The way we eat is changing. Understanding the reasons behind the change may help shift your own thinking about how you feed yourself and others.
In that fictional, half-century-old image of familial normalcy sitting down to dinner, we see mom in her apron, perhaps holding a laden platter; a smiling dad, his knife and fork at the ready; and two children, quite likely a curly-haired girl and a crew-cut boy. They’re white, and the meal represented at the table is a classic meat-potatoes-vegetables supper.
I want you to picture yourself holding a physical copy of that image. And I want you to picture yourself tearing it into shreds. That image never reflected reality for many families, and it definitely doesn’t reflect reality today. Holding that image as an ideal no longer serves us; probably it never did.
In Joe Pinsker’s fascinating story for The Atlantic, “Something is changing in the way people eat at home,” one of the facts reported surprised me. “In some large American cities, it’s common for almost half of households to have just one resident,” the story says.
Where people commonly light to eat their meal has also changed, the story says. People are as likely to eat their meals alone, even when they share a household with others, as they are to gather together at a table. Complex work schedules and children’s after-school activity programs are part of this. Because they’re eating alone, diners may choose to eat in their bedrooms, or while sitting on a couch. Often, there’s a screen involved — a television or computer.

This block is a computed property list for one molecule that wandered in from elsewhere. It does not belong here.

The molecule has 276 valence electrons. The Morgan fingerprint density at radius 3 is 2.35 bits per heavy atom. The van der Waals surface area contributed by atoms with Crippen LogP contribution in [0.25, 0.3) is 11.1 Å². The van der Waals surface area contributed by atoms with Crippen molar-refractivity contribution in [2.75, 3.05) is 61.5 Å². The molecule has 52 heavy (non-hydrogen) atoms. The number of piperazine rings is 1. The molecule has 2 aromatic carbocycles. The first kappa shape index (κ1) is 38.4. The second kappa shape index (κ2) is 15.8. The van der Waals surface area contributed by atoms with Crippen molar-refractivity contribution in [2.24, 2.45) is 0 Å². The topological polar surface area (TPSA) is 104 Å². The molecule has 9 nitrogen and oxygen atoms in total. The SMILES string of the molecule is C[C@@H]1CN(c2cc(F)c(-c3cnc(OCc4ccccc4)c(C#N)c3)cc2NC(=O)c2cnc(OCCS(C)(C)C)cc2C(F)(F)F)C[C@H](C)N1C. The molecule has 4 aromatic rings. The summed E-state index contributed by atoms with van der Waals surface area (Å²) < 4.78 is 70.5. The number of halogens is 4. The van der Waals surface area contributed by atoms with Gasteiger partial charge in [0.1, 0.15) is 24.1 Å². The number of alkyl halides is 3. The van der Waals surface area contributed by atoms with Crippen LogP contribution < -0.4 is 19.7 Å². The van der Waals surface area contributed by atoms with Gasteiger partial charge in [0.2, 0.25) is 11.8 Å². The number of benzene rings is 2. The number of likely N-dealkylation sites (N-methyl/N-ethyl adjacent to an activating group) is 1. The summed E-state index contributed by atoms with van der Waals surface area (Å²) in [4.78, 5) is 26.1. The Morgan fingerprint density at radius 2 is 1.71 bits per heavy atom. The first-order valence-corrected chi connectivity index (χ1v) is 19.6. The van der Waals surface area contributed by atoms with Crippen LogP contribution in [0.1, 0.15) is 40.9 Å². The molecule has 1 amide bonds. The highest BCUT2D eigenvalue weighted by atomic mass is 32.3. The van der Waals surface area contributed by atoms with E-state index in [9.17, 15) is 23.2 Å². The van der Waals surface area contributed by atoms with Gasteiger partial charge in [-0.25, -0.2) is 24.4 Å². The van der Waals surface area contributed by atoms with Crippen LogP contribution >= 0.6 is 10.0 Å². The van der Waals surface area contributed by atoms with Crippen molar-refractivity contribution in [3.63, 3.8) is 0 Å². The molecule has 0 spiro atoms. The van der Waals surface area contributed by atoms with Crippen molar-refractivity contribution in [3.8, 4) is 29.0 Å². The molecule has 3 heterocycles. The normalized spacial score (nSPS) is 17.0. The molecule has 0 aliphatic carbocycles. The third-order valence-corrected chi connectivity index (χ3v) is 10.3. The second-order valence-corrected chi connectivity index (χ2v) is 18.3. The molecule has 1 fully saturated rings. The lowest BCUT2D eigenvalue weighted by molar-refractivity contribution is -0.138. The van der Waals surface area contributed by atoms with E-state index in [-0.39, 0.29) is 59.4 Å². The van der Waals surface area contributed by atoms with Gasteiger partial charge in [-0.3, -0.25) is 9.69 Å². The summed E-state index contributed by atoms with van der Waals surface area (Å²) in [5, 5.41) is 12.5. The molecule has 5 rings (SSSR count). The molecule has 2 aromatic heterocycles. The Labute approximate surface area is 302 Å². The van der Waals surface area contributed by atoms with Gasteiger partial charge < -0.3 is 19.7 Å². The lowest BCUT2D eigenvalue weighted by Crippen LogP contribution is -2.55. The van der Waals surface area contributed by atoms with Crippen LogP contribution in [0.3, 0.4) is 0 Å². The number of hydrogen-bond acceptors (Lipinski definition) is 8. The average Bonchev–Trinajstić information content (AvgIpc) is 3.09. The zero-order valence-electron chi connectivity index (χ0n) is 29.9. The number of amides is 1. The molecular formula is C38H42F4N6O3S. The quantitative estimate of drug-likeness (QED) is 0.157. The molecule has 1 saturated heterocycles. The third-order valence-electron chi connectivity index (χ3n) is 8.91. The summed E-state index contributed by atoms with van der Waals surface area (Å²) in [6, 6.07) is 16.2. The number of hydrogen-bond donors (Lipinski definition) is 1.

Thus, the kinds of meals we prepare have also changed. Meals need to be portable, easy to handle and eat while held in the hands. A piece or two of avocado toast topped with a gently fried egg makes a fine dinner for one. So, too, a bowl of something like the photo with this post — it looks like scrambled eggs with diced potato to me — can also satisfy. Soup, especially if served with a slab of good bread, is a perennial pleaser.
Eating well doesn’t have to mean spendy ingredients and complex cooking processes to create a main dish with many sides. It’s as easy to eat well by investing 10 minutes in prep and cooking time as it is by spending hours in the kitchen. In my view, eating well does mean starting with ingredients in their natural forms, of the best quality you can afford.
Once you dump the idea that it isn’t a proper meal if the family isn’t seated at the table together to eat a multi-item meal, several things happen. You can lose the shame about not eating “like other people,” because those “other people” aren’t eating like that, either. You can re-direct that emotional energy to making sure the meals you prepare please you, however simple they may be. In doing so, you can opt out of a consumer culture that says pre-made and packaged foods are somehow superior to foods in their natural forms. You’ll quite naturally shave your food budget when you’re not buying take-out or delivery because you think you’re too tired to cook.
I love the aphorism “Live simply so others may simply live.” The internet attributes it to Mahatma Gandhi and others, but it appears to have originated with a Franciscan peace group in Milwaukee, Wisconsin, in the ’40s.
Live simply. Eat simply. There is much to be proud of in that philosophy.